Indian Migrants and Challenges
- 06 Apr 2020
- 4 min read
Why in News
Recently, the Covid-19 lockdown has led to an exodus of migrant workers from cities to rural areas and threw the spotlight on the vast number of Indians who live outside their home states.
Internal Migrants (Movement of People Within a Country)
- Internal migrants in India are a vast and heterogeneous population. They are of three traits (in general):
- they predominantly migrate from villages to cities;
- they are low-income populations who work in the informal sector;
- they have not permanently relocated their families to the city. Instead, they circulate between villages and cities several times a year.
- Reasons for Migration
- Lakhs of migrant workers were rendered jobless as urban areas were shut due to lockdown.
- Night shelters run by local authorities began overflowing, and supplies started dwindling.
- These migrants were left with no choice but to head towards their hometowns.
- Governments are of the view that the migration crisis is purely as a consequence of the challenges of Covid-19. However, some experts argue that there are some structural inadequacies in public understanding of circular rural-urban migrants.
- Circular migration is the temporary and usually repetitive movement of a migrant worker between home and host areas, typically for the purpose of employment.
- Structural Inadequacies
- The first is an inability to recognise the size and importance of these communities.
- The second is inability to correctly count such migrants because of the informal conditions in which they live and work, and their shuttling between their villages and cities.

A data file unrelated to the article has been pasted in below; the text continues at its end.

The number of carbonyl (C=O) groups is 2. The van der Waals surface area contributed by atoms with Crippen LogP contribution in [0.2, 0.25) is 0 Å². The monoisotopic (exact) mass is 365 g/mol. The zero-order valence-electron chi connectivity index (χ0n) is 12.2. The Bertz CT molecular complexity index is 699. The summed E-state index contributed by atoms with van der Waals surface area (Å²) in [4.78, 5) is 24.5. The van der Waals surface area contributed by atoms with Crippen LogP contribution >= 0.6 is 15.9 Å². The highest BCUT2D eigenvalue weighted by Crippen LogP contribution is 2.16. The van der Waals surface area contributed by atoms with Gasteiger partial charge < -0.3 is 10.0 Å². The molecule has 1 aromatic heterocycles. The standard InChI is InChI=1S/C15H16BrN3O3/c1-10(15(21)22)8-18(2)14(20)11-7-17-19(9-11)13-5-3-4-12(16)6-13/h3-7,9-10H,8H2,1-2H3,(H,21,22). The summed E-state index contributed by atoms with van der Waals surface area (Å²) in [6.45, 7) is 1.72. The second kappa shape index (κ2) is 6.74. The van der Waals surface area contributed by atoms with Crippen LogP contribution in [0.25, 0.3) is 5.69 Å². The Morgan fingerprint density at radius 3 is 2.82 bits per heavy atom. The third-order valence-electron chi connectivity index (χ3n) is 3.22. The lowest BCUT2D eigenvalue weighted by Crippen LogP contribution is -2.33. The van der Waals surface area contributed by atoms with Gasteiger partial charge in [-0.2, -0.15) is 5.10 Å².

- These inabilities have real costs, rendering governments ill-prepared to anticipate the responses of migrant communities at crucial moments.
- It is being said that the policymakers were unprepared for the speed and desperation with which these migrants attempted to return home following the lockdown order.
- The Supreme Court has stated that the migrants be treated in a humane manner, including by providing them with enough food, water, beds and supplies as well as psychosocial counselling in shelters that are run by volunteers and not security forces.
- Recognition of circular migrants as part of India’s urban population.
- It might compel authorities to at least consider how proposed policies might impact these communities.
- At present, such ex-ante awareness would have allowed the government to decide whether to target scarce resources towards enabling safe return or keep migrants in destination cities.
- Relaxing the restrictions that prevent migrants from accessing vital benefits such as food rations in their destination cities. Reconfiguring the domicile-centric public distribution system can help migrants.
- Prioritising dedicated transport options for migrants to prevent overcrowding, especially along high-intensity migration corridors.
- Special Measures should also take into account the particular situation of migrant women, who are among those most economically vulnerable and impacted by the situation.